How often do you stoke the fire?

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Feeling the Heat
Nov 13, 2008
How often do you find yourself adding wood to the stove and how many pieces? (Please include your model if not in your sig!)


Accidental Moderator
Sep 30, 2007
Bend, OR
Depends entirely on what it is I'm expecting from the stove. If I'm wanting to maintain a fairly steady temp in the space, and I'm around, I'll chuck in a split or two whenever there's room for them. If I'm building a lot of coals, then I'll just open the primary and even crack the door to extract the remaining heat from the load as it burns to ash, then reload as desired for the outcome. If the heating demand isn't high (not too cold outside), I'll feed modest quantities from time to time. If I'm loading up for max burn time, then I'll stuff it to the gills, let it get roaring, then damp it way down and go to bed. There's no simple answer to your question in my case. Rick
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New Member
Aug 15, 2008
Northern US Rockies
Depends on the weather. On cold, damp days I find myself adding smaller pieces more often, every 2-3 hours. Today, we've got a penetrating dampness that's just making it feel colder so I've added a small piece of wood to the fire twice. If it wasn't damp out, I wouldn't have done that but simply waited to add more once the burn cycle was finished. I think the dampness is bothering me more right now because a slow-healing pinched nerve is making me take notice of the arthritis in my left hand--it's not an uncomfortable temp in the house--73.


Minister of Fire
Nov 19, 2005
NW Wisconsin
Lately I have been on a 12 hour reload schedule with 4-6 splits. When it gets colder I will go to an 8 hour. I almost always pack the stove full and burn a long slow even fire.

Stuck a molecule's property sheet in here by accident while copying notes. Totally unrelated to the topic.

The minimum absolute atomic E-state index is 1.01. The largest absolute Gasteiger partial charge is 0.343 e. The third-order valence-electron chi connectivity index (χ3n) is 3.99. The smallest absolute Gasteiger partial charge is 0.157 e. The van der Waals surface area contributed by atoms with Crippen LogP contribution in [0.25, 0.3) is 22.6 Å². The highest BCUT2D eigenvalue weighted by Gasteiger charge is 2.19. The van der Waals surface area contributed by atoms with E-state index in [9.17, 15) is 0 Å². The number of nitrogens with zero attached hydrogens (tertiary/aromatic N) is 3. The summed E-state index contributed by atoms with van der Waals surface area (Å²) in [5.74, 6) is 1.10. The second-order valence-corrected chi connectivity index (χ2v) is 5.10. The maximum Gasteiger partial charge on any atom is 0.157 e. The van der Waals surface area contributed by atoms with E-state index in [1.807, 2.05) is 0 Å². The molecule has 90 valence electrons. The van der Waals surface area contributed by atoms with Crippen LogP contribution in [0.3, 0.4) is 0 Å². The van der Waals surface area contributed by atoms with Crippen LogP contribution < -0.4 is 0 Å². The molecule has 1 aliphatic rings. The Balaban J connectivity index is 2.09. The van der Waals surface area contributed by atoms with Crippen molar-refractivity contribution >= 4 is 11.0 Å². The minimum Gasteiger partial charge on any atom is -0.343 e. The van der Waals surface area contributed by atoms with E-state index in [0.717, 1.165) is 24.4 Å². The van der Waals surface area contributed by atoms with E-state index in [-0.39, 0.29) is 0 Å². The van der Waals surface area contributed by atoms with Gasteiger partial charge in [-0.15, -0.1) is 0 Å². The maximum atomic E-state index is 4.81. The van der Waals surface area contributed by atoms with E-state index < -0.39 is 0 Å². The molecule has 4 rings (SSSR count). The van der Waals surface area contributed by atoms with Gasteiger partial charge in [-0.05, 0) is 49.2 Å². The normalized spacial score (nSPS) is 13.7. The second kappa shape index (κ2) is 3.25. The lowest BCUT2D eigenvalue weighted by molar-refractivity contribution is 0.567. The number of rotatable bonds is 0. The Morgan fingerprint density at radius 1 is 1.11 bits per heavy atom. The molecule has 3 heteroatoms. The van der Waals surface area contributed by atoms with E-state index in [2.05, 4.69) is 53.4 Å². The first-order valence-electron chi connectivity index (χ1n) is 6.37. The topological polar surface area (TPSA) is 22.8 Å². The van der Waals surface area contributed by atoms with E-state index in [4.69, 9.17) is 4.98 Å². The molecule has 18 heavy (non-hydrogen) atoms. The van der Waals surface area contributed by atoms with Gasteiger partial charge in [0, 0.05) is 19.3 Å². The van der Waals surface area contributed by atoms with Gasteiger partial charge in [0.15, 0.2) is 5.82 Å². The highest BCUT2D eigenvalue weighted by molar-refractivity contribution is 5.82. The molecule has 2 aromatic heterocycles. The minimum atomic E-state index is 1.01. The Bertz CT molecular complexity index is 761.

Accidental Moderator
Sep 30, 2007
Bend, OR
It also depends to a great extent on the fuel you have available. I have nothing but softwoods, and they tend to burn hot & fast, so I simply can't achieve the same sort of burn times that someone with the same stove might burning hardwoods. Rick

kenny chaos

Minister of Fire
Apr 10, 2008
fossil said:
It also depends to a great extent on the fuel you have available. Rick

.....and your home insulation. When it hit 20 degrees a couple weeks ago I was reloading my Liberty every two hours to keep it at 650 stove top and full blower, with well seasoned hardwoods. This kept the immediate area at 65 degrees.
I hope it doesn't get too cold this year. I'm such a wuss.


Accidental Moderator
Sep 30, 2007
Bend, OR
Dang, I thought my house was tough to heat. Even last year, before all the mods we've done since, I could get the great room over 80F and climbing, at which point the wife would say "Enough!". We're still not quite yet moved back in, but that house is much tighter and better insulated now than it was then. Plus, I had the HVAC guys install a "secret" inline fan/duct system for me, independent of the main electric central furnace system, that I expect great things out of in terms of getting cold air out of remote rooms and sending it up through the hearth behind the stove, thus establishing a loop of warm air going back where it always had a hard time reaching. That, and five new ceiling fans. I'm looking forward to trying it all out. Rick